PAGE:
Construction Law International March 2010

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International Construction Projects Committee news

Read the editors’ note for this issue.

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From ICP-Net

Read the updates from the ICP-Net.

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Updates from around the world


New developments in construction law across jurisdictions.

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Choosing a project delivery system in a multi-project environment
YY Chih and William Ibbs

Public entities approach the choice of a project delivery system from different points of view. One approach is to systematically eliminate inappropriate methods for a given project from the list of six key delivery methods, followed by selection from those that remain of a workable project delivery system, coupled with definition of an appropriate scope of work and contract requirements. Other approaches involve a systematic analysis of project delivery system (PDS) with the goal of choosing the best PDS for a given project. Here, the authors describe their approach toward selection of such a PDS.

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Indian experience on nuclear commerce and liability issues
Sumeet Kachwaha

This article, based upon the author's presentation at the IBA Conference in Madrid on 5 October 2009, is in two parts. The first part gives a bird's eye view of India's nuclear and power sector. The second part provides an overview of India's nuclear liability regime. 

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The minefield of back-to-back subcontracts - Part 1
Dr Jörn Zons

Back-to-back agreements, by which the main contractor aims to pass its obligations and liabilities towards the employer through to its subcontractor(s), are common in both construction and engineering projects. The proper implementation of such a back-to-back scheme requires thorough consideration and contract drafting. In practice, however, back-to-back agreements are often carelessly drafted and heavily flawed.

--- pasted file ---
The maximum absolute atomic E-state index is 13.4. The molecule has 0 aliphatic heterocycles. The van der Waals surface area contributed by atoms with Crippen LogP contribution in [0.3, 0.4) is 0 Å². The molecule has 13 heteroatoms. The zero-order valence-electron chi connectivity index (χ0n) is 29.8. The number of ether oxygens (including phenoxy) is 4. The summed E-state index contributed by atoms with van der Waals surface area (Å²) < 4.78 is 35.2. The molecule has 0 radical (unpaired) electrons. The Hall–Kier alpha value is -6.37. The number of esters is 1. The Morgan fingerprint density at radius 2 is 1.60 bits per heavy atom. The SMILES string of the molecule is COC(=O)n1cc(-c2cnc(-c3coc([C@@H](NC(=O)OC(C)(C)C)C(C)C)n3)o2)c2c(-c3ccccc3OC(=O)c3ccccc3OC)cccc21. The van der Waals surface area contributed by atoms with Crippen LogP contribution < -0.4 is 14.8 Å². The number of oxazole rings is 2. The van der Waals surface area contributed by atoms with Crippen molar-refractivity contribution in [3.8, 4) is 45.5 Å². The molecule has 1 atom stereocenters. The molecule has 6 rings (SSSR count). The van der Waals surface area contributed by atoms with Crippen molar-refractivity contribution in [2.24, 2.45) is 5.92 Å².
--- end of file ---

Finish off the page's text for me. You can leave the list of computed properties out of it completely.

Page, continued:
As a result, the main contractor is often at risk of facing serious trouble and incurring severe costs and damages that exceed by far the main contractor's risk assessment and the contingency it has allowed for such risk; by comparison, any cost it saved in the contract drafting phase is 'peanuts' at best.
In this article, which is to be continued in the next edition of CLInt, we will point out some of the key pitfalls of which the main contractor, in particular, needs to be aware.

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Does a contractor's delay always involve its liability?
Mauro Rubino-Sammartano

Delays to the completion of a projectu usually result in sanctions against the contractor, the most common of which is liquidated damages. It is not suggested that concerns about such sanctions be disregarded, but there are certain circumstances in which a delay may not result in sanctions against the contractor. 

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FIDIC Contracts Update
Edward Corbett

Memnbers of FIDIC (the International Federation of Consulting Engineers) gathered in London in December 2009 for their Users' Conference. This feature looks at some of the main points of interest that emerged.

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Book reviews

Reviews of important construction law books. 

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Keating Chambers column

Enforcement is not automatic.

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Case updates

Multijurisdictional case updates from those in the know. 

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